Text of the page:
Other Washington area doctors say there is nothing that could convince them to prescribe the drug. David Shocket, a gastroenterologist in private practice, says he won't prescribe the drug because it has known side effects. He says he will continue to try conventional therapies including fiber, antispasmodics and antidepressants. Shocket says the potential liability associated with prescribing Lotronex is another sticking point. At least four Washington lawyers are recruiting clients who believe they were harmed by Lotronex's side effects before it was taken off the market.
Some physicians may also be deterred by the paperwork that needs to be completed to prescribe the drug, and patients shouldn't expect that to change.
Ramona Jones, a Glaxo spokeswoman, says 3,000 doctors across the country have signed up so far, with 150 of those in Maryland, Virginia or the District. Glaxo does not give out names of doctors who prescribe the drug, and the American Gastroenterological Association lists doctors by state but not by prescribing practices.
The Treatment Group's Web site (www.geocities.com/doctorsforlotronex) lists only 11 doctors in nine states as prescribers of Lotronex, but Roberts hopes to update frequently.
One important issue doctors will investigate is the type of IBS a patient has. According to market research firm Decision Resources of Waltham, Mass., about 25 percent of IBS patients have the diarrhea-predominant form of the condition (which Lotronex is approved for treating), while 45 percent have constipation-predominant IBS (for which a new drug, Zelnorm, was approved in July) and 25 percent have alternating constipation and diarrhea. While patients with the constipation variety say they have been helped by Lotronex, experts think those are the patients most likely to suffer intestinal blockages and Glaxo's physician materials warn against prescribing the drug for this group.
In any event, patients shouldn't expect a reduction in the paperwork and restrictions for Lotronex any time soon. While Roberts originally protested the number of hoops that patients would have to go through to get the drug, he's currently a strong supporter. Roberts says "the system might actually be helping the patient get more attention from their doctor, which in the long run might create a better doctor-patient relationship." Studies suggest that IBS patients with a healthy doctor-patient relationship cope better with their symptoms, he notes.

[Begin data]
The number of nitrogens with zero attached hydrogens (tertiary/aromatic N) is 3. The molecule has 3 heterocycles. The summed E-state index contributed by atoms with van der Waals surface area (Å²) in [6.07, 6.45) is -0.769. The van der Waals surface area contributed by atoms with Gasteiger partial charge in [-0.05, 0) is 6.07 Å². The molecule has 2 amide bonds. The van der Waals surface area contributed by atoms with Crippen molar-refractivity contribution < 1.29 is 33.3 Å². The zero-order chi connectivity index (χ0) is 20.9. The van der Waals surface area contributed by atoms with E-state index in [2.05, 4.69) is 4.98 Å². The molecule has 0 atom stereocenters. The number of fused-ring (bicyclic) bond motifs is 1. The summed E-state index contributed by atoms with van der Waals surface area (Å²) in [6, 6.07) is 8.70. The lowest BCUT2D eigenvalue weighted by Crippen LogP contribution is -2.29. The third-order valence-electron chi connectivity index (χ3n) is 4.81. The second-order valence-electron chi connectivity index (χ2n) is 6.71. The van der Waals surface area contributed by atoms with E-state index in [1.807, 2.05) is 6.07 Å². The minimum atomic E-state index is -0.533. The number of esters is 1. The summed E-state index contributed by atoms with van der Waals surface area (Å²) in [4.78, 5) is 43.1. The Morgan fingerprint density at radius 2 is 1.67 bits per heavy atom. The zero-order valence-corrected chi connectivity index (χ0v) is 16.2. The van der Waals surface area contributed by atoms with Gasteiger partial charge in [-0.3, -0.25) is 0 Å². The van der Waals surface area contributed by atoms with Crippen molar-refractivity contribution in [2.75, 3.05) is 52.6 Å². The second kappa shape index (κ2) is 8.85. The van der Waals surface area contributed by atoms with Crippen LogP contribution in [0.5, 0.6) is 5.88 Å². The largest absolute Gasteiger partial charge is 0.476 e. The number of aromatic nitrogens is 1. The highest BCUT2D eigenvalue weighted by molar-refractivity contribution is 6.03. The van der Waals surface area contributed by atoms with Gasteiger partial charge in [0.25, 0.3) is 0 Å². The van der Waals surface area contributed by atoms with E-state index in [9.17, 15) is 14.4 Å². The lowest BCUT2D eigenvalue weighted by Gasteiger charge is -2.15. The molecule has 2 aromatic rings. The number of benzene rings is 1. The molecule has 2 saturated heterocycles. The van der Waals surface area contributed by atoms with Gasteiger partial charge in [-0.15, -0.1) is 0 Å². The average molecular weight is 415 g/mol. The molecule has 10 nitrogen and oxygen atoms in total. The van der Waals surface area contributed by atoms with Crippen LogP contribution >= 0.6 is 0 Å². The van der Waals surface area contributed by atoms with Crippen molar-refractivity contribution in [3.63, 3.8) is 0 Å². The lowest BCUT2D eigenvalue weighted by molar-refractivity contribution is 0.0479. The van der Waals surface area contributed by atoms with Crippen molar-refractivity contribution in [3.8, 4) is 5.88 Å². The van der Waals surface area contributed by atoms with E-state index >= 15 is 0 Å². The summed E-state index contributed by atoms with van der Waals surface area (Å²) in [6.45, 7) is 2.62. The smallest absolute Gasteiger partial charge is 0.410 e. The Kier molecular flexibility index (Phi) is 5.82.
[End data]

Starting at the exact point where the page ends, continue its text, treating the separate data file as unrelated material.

For now, IBS patients hoping to get the drug should first read the guidelines issued by Glaxo at www.lotronex.com. If you fit the criteria for taking the drug and your own doctor won't prescribe it, check the action group's Web site mentioned above. Or try the doctor locator offered by the American Gastroenterological Association at www.gastro.org, which lists doctors by state. Roberts also suggests taking the Glaxo materials to your doctor, even if you've been turned down previously, to see if you might be a good fit.
Some doctors say they may just need to be nudged. "[I'm] not currently prescribing the drug, only because it has not come up," says Jim Smith, head of the Gastroenterology Department at Ochsner Clinic Foundation in New Orleans. But, says Smith, "I feel comfortable prescribing it for the right patient if and when they come along."•
Francesca Lunzer Kritz is a regular contributor to the Health section.